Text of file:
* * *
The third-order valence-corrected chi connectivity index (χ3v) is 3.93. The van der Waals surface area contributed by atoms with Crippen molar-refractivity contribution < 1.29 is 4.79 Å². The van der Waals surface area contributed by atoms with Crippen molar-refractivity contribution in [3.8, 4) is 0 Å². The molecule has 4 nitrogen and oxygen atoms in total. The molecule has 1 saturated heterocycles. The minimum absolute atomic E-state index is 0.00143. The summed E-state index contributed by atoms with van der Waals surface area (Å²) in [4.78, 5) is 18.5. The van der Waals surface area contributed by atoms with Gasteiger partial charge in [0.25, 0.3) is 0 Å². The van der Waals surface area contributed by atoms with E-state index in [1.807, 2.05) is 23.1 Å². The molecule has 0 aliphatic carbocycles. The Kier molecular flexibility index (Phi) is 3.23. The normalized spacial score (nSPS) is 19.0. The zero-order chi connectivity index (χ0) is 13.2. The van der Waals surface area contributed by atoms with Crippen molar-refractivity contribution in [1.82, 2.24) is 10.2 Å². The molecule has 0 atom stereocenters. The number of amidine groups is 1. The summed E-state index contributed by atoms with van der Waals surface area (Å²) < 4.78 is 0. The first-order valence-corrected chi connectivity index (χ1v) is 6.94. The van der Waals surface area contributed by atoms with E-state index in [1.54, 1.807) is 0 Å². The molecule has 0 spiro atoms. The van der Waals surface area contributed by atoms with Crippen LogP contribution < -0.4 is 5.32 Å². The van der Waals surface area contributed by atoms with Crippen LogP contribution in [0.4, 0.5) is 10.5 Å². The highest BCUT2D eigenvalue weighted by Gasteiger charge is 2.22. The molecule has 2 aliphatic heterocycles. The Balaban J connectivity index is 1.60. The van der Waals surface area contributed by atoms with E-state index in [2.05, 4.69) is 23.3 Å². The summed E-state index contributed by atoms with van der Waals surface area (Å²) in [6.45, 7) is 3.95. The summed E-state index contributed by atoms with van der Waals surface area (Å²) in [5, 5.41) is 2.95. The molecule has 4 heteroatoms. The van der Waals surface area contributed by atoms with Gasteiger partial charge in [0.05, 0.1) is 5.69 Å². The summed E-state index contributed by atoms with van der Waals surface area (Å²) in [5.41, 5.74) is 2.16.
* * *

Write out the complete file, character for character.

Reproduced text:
The third-order valence-corrected chi connectivity index (χ3v) is 3.93. The van der Waals surface area contributed by atoms with Crippen molar-refractivity contribution < 1.29 is 4.79 Å². The van der Waals surface area contributed by atoms with Crippen molar-refractivity contribution in [3.8, 4) is 0 Å². The molecule has 4 nitrogen and oxygen atoms in total. The molecule has 1 saturated heterocycles. The minimum absolute atomic E-state index is 0.00143. The summed E-state index contributed by atoms with van der Waals surface area (Å²) in [4.78, 5) is 18.5. The van der Waals surface area contributed by atoms with Gasteiger partial charge in [0.25, 0.3) is 0 Å². The van der Waals surface area contributed by atoms with E-state index in [1.807, 2.05) is 23.1 Å². The molecule has 0 aliphatic carbocycles. The Kier molecular flexibility index (Phi) is 3.23. The normalized spacial score (nSPS) is 19.0. The zero-order chi connectivity index (χ0) is 13.2. The van der Waals surface area contributed by atoms with Crippen molar-refractivity contribution in [1.82, 2.24) is 10.2 Å². The molecule has 0 atom stereocenters. The number of amidine groups is 1. The summed E-state index contributed by atoms with van der Waals surface area (Å²) < 4.78 is 0. The first-order valence-corrected chi connectivity index (χ1v) is 6.94. The van der Waals surface area contributed by atoms with E-state index in [1.54, 1.807) is 0 Å². The molecule has 0 spiro atoms. The van der Waals surface area contributed by atoms with Crippen LogP contribution < -0.4 is 5.32 Å². The van der Waals surface area contributed by atoms with Crippen LogP contribution in [0.4, 0.5) is 10.5 Å². The highest BCUT2D eigenvalue weighted by Gasteiger charge is 2.22. The molecule has 2 aliphatic heterocycles. The Balaban J connectivity index is 1.60. The van der Waals surface area contributed by atoms with E-state index in [2.05, 4.69) is 23.3 Å². The summed E-state index contributed by atoms with van der Waals surface area (Å²) in [6.45, 7) is 3.95. The summed E-state index contributed by atoms with van der Waals surface area (Å²) in [5, 5.41) is 2.95. The molecule has 4 heteroatoms. The van der Waals surface area contributed by atoms with Gasteiger partial charge in [0.05, 0.1) is 5.69 Å². The summed E-state index contributed by atoms with van der Waals surface area (Å²) in [5.41, 5.74) is 2.16.